I can't really speak in behalf of the students and the fact that I'm only a freshman but I really just do enough to get by. Sure we're competitive but for what goal? Our diploma doesn't have our gpa on it so why bother? As long as I keep my good ole' bright futures then my mother and I are happy. We need more intimate classroom settings, and a grading system like Emory university and Dartmouth where you just pass or fail, my friend there says it's great and so stress free.
Some professors know my name, but only if its a small classroom setting. My favorite class varies, but currently it is Biology and my least favorite is Chemistry. Class participation is common in the classes, depending on what we're doing, but overall, the class participates and interacts with the teacher. Some students are competitive in the classes, but they're just looking out for themselves and wanting to get the best grade possible. Many students within the science classes that I am are very determined to get the best grade possible, but it helps for their GPA.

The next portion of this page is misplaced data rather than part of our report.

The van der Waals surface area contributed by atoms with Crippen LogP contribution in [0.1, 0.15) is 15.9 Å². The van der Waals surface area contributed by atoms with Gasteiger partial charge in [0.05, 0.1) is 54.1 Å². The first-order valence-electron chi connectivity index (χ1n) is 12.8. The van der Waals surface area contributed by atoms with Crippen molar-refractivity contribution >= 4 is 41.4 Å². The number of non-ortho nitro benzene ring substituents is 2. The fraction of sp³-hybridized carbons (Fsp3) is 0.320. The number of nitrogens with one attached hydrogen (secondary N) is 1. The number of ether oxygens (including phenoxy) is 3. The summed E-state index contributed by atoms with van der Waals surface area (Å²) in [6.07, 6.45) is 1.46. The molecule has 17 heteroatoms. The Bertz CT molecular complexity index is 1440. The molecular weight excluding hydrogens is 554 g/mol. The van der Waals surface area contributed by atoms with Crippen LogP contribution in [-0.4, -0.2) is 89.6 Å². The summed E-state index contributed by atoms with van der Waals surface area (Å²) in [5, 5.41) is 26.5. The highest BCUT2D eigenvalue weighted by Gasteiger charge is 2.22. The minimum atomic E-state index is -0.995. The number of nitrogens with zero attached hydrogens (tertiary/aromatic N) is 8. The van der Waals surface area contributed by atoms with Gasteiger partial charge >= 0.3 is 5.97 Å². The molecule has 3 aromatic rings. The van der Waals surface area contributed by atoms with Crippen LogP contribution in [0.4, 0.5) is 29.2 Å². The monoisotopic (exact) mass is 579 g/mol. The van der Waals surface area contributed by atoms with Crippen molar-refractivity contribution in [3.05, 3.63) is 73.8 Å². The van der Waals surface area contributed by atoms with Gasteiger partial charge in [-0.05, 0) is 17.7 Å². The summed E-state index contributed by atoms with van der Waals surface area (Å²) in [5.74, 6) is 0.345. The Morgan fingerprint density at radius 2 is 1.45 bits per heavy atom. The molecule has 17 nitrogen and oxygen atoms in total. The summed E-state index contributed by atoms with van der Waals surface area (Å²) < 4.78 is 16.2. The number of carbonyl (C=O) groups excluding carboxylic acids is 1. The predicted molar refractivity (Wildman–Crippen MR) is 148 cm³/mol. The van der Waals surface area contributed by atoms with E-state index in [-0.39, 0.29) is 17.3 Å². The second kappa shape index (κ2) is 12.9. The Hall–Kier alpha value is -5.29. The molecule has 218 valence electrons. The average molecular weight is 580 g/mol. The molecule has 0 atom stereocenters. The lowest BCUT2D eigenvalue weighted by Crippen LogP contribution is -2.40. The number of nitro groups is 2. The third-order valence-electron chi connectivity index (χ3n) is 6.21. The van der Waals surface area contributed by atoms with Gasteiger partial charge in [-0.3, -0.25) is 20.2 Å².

Most of my Professors do know my name. There are only so many Legal Studies professors, and I have them multiple times. I do go meet with them as much as possible to develop a better teacher/student relationship. I believe majority of students do well, and do have intellectual conversations outside of class. Some of my best discussions have been sitting in the hallways of the school. My department I believe is an amazing programs with just wonderful professors. It is gearing me up for law school.
Professors are very helpful